In 2018, we expect the region to see the peak of its strong cyclical recovery, with real GDP growth rate averaging some 4% in 2018. In the future, we believe growth is likely to decelerate, albeit to still-firm levels. We see three risks to our current projection of what amounts to a comfortable landing scenario:
- First, evidence of overheating is ample in national housing and labor markets, as well as tightening capacity constraints, not least in the construction sectors. Should wage growth consistently exceed productivity gains, the consequence would be deteriorating external deficits, and a potential for balance-of-payment shocks, particularly if regional central banks are slow to respond.
- Second, implications of global trade tensions for small and very open CEE economies could be sizable, particularly via second-round effects of the slowdown in Germany.
- Third, under the current proposal for EU funding post-2020, many CEE sovereigns could face sizable cuts in cohesion funds (not least due to an open standoff with the EU authorities) eliminating programs that have generally been very supportive of their investment and economic growth.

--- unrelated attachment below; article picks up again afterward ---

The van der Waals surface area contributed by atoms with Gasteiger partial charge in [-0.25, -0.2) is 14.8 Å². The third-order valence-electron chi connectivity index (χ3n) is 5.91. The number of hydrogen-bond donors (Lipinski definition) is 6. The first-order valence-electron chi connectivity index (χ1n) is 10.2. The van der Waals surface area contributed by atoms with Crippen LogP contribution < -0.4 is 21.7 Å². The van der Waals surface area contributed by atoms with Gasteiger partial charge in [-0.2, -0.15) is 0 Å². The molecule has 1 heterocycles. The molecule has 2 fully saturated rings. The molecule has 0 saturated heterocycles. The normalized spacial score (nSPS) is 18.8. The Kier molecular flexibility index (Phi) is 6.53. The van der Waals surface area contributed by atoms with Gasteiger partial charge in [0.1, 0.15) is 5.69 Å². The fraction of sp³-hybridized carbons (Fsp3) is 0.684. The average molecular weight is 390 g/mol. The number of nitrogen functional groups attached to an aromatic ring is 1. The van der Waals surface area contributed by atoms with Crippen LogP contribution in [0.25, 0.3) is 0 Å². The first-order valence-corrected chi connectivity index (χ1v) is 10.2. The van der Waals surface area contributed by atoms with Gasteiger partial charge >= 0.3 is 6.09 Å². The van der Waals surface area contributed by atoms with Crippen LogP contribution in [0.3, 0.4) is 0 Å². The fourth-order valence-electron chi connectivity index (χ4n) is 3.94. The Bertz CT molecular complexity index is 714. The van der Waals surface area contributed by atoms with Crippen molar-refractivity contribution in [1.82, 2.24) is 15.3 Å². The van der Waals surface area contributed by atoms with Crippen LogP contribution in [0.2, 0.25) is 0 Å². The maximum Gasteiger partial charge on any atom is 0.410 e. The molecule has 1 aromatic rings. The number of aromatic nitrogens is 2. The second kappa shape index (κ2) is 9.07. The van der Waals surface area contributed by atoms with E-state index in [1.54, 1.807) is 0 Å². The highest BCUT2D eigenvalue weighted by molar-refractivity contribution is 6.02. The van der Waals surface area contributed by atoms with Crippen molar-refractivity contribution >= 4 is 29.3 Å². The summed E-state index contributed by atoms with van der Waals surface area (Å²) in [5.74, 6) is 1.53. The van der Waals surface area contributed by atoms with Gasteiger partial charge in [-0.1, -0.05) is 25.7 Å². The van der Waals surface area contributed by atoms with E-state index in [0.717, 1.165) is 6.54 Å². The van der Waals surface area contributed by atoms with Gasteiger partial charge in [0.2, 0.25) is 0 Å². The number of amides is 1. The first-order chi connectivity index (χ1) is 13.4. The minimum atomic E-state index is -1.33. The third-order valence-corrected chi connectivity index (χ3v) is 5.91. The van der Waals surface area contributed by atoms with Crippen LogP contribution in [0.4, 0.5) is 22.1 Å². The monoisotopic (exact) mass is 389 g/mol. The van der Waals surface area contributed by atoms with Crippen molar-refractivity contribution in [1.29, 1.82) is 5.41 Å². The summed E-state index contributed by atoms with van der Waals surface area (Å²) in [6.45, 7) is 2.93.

South Africa remains vulnerable to changes in investor sentiment due to its current account deficit financed by volatile portfolio and other investment flows. The external gap has narrowed, however, and we expect the current account deficit to average 3% of GDP in 2018-2021, from over 5% in 2012-2014. Moreover, in stark contrast to Turkey, South Africa is a net external creditor. The country's key vulnerability is related to its poor growth track record, which weighs on its fiscal position.
We have lowered our GDP growth forecast for South Africa to 0.8 % this year, reflecting the impact of a second-quarter contraction in output that threw the economy into a technical recession and weaker sentiment amid external headwinds. Key domestic risks are the potential fallout from the land reform debate, and a possible waning reform momentum in the run up to next year's elections. This could weaken foreign investor sentiment and result in the decline in capital inflows. This, in turn, may influence the country's short-term growth prospects via their impact on currency, inflation, and bond yields. Conversely, faster implementation of key reform initiatives, including the recently announced fiscally neutral growth package would boost confidence, investment, job creation and growth.